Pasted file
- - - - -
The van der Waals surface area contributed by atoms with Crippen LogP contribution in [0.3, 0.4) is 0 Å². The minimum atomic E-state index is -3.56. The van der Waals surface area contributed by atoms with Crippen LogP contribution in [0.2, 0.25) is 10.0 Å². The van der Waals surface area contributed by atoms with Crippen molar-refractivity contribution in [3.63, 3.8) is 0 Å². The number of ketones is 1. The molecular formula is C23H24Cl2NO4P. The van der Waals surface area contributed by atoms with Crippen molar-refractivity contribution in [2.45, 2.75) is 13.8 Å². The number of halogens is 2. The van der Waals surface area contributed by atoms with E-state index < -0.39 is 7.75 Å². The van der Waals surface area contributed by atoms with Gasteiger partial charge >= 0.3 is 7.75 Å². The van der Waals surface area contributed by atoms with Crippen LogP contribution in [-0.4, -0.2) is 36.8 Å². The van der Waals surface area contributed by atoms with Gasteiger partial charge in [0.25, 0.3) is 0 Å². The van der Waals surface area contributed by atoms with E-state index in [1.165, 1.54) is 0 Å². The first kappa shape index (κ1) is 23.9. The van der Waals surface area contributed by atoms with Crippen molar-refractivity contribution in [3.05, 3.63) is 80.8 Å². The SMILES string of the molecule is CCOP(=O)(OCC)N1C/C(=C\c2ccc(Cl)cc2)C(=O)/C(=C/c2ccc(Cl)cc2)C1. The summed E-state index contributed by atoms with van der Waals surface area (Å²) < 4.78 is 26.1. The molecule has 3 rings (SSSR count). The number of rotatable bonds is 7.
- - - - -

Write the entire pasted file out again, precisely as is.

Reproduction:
The van der Waals surface area contributed by atoms with Crippen LogP contribution in [0.3, 0.4) is 0 Å². The minimum atomic E-state index is -3.56. The van der Waals surface area contributed by atoms with Crippen LogP contribution in [0.2, 0.25) is 10.0 Å². The van der Waals surface area contributed by atoms with Crippen molar-refractivity contribution in [3.63, 3.8) is 0 Å². The number of ketones is 1. The molecular formula is C23H24Cl2NO4P. The van der Waals surface area contributed by atoms with Crippen molar-refractivity contribution in [2.45, 2.75) is 13.8 Å². The number of halogens is 2. The van der Waals surface area contributed by atoms with E-state index < -0.39 is 7.75 Å². The van der Waals surface area contributed by atoms with Gasteiger partial charge >= 0.3 is 7.75 Å². The van der Waals surface area contributed by atoms with Crippen LogP contribution in [-0.4, -0.2) is 36.8 Å². The van der Waals surface area contributed by atoms with Gasteiger partial charge in [0.25, 0.3) is 0 Å². The van der Waals surface area contributed by atoms with E-state index in [1.165, 1.54) is 0 Å². The first kappa shape index (κ1) is 23.9. The van der Waals surface area contributed by atoms with Crippen molar-refractivity contribution in [3.05, 3.63) is 80.8 Å². The SMILES string of the molecule is CCOP(=O)(OCC)N1C/C(=C\c2ccc(Cl)cc2)C(=O)/C(=C/c2ccc(Cl)cc2)C1. The summed E-state index contributed by atoms with van der Waals surface area (Å²) < 4.78 is 26.1. The molecule has 3 rings (SSSR count). The number of rotatable bonds is 7.